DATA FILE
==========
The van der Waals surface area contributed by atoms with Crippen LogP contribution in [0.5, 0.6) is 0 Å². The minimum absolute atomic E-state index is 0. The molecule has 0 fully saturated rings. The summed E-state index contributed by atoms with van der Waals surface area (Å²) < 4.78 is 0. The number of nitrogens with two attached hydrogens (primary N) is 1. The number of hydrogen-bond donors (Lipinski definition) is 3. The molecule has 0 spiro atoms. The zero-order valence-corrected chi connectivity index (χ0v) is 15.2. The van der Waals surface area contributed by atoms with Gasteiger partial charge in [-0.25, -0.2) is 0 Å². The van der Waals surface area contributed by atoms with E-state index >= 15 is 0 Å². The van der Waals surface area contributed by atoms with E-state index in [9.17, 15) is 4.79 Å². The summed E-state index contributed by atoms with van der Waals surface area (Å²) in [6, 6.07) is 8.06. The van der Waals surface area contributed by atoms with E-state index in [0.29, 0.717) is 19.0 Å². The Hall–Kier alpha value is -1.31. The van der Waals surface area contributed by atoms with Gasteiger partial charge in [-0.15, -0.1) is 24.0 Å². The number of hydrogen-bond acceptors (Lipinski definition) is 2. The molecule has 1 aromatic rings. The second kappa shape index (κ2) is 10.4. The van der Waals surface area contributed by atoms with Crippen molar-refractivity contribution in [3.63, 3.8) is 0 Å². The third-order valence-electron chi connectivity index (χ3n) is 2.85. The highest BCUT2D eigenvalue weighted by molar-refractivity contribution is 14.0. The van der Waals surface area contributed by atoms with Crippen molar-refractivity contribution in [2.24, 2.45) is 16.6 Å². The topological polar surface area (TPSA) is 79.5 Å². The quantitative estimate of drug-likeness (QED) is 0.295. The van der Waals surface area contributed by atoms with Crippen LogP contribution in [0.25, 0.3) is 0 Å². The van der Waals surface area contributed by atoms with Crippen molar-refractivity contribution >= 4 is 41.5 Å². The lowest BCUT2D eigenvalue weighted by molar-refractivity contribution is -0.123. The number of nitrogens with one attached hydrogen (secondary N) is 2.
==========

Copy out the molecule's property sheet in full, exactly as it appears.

The van der Waals surface area contributed by atoms with Crippen LogP contribution in [0.5, 0.6) is 0 Å². The minimum absolute atomic E-state index is 0. The molecule has 0 fully saturated rings. The summed E-state index contributed by atoms with van der Waals surface area (Å²) < 4.78 is 0. The number of nitrogens with two attached hydrogens (primary N) is 1. The number of hydrogen-bond donors (Lipinski definition) is 3. The molecule has 0 spiro atoms. The zero-order valence-corrected chi connectivity index (χ0v) is 15.2. The van der Waals surface area contributed by atoms with Gasteiger partial charge in [-0.25, -0.2) is 0 Å². The van der Waals surface area contributed by atoms with E-state index >= 15 is 0 Å². The van der Waals surface area contributed by atoms with E-state index in [9.17, 15) is 4.79 Å². The summed E-state index contributed by atoms with van der Waals surface area (Å²) in [6, 6.07) is 8.06. The van der Waals surface area contributed by atoms with E-state index in [0.29, 0.717) is 19.0 Å². The Hall–Kier alpha value is -1.31. The van der Waals surface area contributed by atoms with Gasteiger partial charge in [-0.15, -0.1) is 24.0 Å². The number of hydrogen-bond acceptors (Lipinski definition) is 2. The molecule has 1 aromatic rings. The second kappa shape index (κ2) is 10.4. The van der Waals surface area contributed by atoms with Crippen molar-refractivity contribution in [3.63, 3.8) is 0 Å². The third-order valence-electron chi connectivity index (χ3n) is 2.85. The highest BCUT2D eigenvalue weighted by molar-refractivity contribution is 14.0. The van der Waals surface area contributed by atoms with Crippen molar-refractivity contribution in [2.24, 2.45) is 16.6 Å². The topological polar surface area (TPSA) is 79.5 Å². The quantitative estimate of drug-likeness (QED) is 0.295. The van der Waals surface area contributed by atoms with Crippen LogP contribution in [0.25, 0.3) is 0 Å². The van der Waals surface area contributed by atoms with Crippen molar-refractivity contribution >= 4 is 41.5 Å². The lowest BCUT2D eigenvalue weighted by molar-refractivity contribution is -0.123. The number of nitrogens with one attached hydrogen (secondary N) is 2.